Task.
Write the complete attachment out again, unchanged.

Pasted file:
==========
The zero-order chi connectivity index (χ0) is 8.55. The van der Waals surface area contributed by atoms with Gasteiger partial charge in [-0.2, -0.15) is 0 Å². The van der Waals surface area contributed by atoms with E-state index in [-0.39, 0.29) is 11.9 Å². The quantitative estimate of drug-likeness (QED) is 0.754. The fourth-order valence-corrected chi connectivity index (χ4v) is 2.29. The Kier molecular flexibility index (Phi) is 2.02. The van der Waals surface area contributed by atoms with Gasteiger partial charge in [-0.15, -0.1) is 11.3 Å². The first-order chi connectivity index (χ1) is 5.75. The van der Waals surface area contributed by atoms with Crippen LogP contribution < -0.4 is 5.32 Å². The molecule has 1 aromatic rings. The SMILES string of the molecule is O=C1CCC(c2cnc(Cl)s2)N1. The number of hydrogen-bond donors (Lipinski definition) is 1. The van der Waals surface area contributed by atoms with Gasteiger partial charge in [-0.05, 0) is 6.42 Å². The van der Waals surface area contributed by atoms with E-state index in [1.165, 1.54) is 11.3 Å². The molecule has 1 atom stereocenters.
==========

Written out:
The zero-order chi connectivity index (χ0) is 8.55. The van der Waals surface area contributed by atoms with Gasteiger partial charge in [-0.2, -0.15) is 0 Å². The van der Waals surface area contributed by atoms with E-state index in [-0.39, 0.29) is 11.9 Å². The quantitative estimate of drug-likeness (QED) is 0.754. The fourth-order valence-corrected chi connectivity index (χ4v) is 2.29. The Kier molecular flexibility index (Phi) is 2.02. The van der Waals surface area contributed by atoms with Gasteiger partial charge in [-0.15, -0.1) is 11.3 Å². The first-order chi connectivity index (χ1) is 5.75. The van der Waals surface area contributed by atoms with Crippen LogP contribution < -0.4 is 5.32 Å². The molecule has 1 aromatic rings. The SMILES string of the molecule is O=C1CCC(c2cnc(Cl)s2)N1. The number of hydrogen-bond donors (Lipinski definition) is 1. The van der Waals surface area contributed by atoms with Gasteiger partial charge in [-0.05, 0) is 6.42 Å². The van der Waals surface area contributed by atoms with E-state index in [1.165, 1.54) is 11.3 Å². The molecule has 1 atom stereocenters.